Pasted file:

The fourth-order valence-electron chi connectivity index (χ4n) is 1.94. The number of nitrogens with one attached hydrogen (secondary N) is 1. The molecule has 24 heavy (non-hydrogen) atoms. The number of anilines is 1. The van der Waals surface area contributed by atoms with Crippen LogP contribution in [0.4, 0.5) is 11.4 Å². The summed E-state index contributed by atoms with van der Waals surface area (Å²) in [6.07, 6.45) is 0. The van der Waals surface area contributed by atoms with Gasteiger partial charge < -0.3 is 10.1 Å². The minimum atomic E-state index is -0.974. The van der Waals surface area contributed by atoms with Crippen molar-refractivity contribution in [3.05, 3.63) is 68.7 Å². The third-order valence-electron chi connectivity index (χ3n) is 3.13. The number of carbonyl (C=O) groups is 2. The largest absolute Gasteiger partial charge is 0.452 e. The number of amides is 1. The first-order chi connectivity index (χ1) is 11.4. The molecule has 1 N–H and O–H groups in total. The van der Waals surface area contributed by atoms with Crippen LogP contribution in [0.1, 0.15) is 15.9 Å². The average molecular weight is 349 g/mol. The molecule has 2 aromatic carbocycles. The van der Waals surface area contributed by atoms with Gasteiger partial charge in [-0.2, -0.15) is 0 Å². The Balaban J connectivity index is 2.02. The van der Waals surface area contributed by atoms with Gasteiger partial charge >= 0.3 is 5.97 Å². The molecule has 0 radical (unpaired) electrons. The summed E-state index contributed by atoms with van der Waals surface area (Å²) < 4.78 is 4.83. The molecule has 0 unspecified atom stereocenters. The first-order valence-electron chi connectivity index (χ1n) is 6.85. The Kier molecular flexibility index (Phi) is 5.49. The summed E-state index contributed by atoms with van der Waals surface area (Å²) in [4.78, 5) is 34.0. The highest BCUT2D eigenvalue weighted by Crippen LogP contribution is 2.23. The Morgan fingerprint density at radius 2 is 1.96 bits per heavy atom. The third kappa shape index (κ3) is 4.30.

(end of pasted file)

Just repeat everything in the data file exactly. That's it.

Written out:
The fourth-order valence-electron chi connectivity index (χ4n) is 1.94. The number of nitrogens with one attached hydrogen (secondary N) is 1. The molecule has 24 heavy (non-hydrogen) atoms. The number of anilines is 1. The van der Waals surface area contributed by atoms with Crippen LogP contribution in [0.4, 0.5) is 11.4 Å². The summed E-state index contributed by atoms with van der Waals surface area (Å²) in [6.07, 6.45) is 0. The van der Waals surface area contributed by atoms with Gasteiger partial charge < -0.3 is 10.1 Å². The minimum atomic E-state index is -0.974. The van der Waals surface area contributed by atoms with Crippen molar-refractivity contribution in [3.05, 3.63) is 68.7 Å². The third-order valence-electron chi connectivity index (χ3n) is 3.13. The number of carbonyl (C=O) groups is 2. The largest absolute Gasteiger partial charge is 0.452 e. The number of amides is 1. The first-order chi connectivity index (χ1) is 11.4. The molecule has 1 N–H and O–H groups in total. The van der Waals surface area contributed by atoms with Crippen LogP contribution in [0.1, 0.15) is 15.9 Å². The average molecular weight is 349 g/mol. The molecule has 2 aromatic carbocycles. The van der Waals surface area contributed by atoms with Gasteiger partial charge in [-0.2, -0.15) is 0 Å². The Balaban J connectivity index is 2.02. The van der Waals surface area contributed by atoms with Gasteiger partial charge >= 0.3 is 5.97 Å². The molecule has 0 radical (unpaired) electrons. The summed E-state index contributed by atoms with van der Waals surface area (Å²) < 4.78 is 4.83. The molecule has 0 unspecified atom stereocenters. The first-order valence-electron chi connectivity index (χ1n) is 6.85. The Kier molecular flexibility index (Phi) is 5.49. The summed E-state index contributed by atoms with van der Waals surface area (Å²) in [4.78, 5) is 34.0. The highest BCUT2D eigenvalue weighted by Crippen LogP contribution is 2.23. The Morgan fingerprint density at radius 2 is 1.96 bits per heavy atom. The third kappa shape index (κ3) is 4.30.